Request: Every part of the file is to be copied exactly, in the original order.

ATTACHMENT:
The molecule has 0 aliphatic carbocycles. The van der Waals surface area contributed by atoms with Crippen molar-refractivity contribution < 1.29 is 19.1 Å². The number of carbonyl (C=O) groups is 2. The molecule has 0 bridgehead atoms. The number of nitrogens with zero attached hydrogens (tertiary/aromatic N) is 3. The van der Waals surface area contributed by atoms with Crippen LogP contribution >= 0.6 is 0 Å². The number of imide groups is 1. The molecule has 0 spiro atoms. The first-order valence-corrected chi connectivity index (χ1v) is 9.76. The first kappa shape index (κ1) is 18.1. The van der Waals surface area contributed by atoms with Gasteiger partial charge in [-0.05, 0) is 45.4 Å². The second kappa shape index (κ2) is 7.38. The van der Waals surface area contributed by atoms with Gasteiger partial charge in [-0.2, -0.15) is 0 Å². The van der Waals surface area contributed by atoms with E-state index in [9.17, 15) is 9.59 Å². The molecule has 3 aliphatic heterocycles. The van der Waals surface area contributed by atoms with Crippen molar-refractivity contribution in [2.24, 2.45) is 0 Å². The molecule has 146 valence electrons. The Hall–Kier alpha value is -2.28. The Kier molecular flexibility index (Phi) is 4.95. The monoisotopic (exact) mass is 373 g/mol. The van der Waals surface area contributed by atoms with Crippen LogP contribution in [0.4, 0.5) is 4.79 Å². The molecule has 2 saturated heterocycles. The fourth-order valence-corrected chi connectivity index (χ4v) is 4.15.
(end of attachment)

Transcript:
The molecule has 0 aliphatic carbocycles. The van der Waals surface area contributed by atoms with Crippen molar-refractivity contribution < 1.29 is 19.1 Å². The number of carbonyl (C=O) groups is 2. The molecule has 0 bridgehead atoms. The number of nitrogens with zero attached hydrogens (tertiary/aromatic N) is 3. The van der Waals surface area contributed by atoms with Crippen LogP contribution >= 0.6 is 0 Å². The number of imide groups is 1. The molecule has 0 spiro atoms. The first-order valence-corrected chi connectivity index (χ1v) is 9.76. The first kappa shape index (κ1) is 18.1. The van der Waals surface area contributed by atoms with Gasteiger partial charge in [-0.05, 0) is 45.4 Å². The second kappa shape index (κ2) is 7.38. The van der Waals surface area contributed by atoms with Gasteiger partial charge in [-0.2, -0.15) is 0 Å². The van der Waals surface area contributed by atoms with E-state index in [9.17, 15) is 9.59 Å². The molecule has 3 aliphatic heterocycles. The van der Waals surface area contributed by atoms with Crippen molar-refractivity contribution in [2.24, 2.45) is 0 Å². The molecule has 146 valence electrons. The Hall–Kier alpha value is -2.28. The Kier molecular flexibility index (Phi) is 4.95. The monoisotopic (exact) mass is 373 g/mol. The van der Waals surface area contributed by atoms with Crippen LogP contribution in [0.4, 0.5) is 4.79 Å². The molecule has 2 saturated heterocycles. The fourth-order valence-corrected chi connectivity index (χ4v) is 4.15.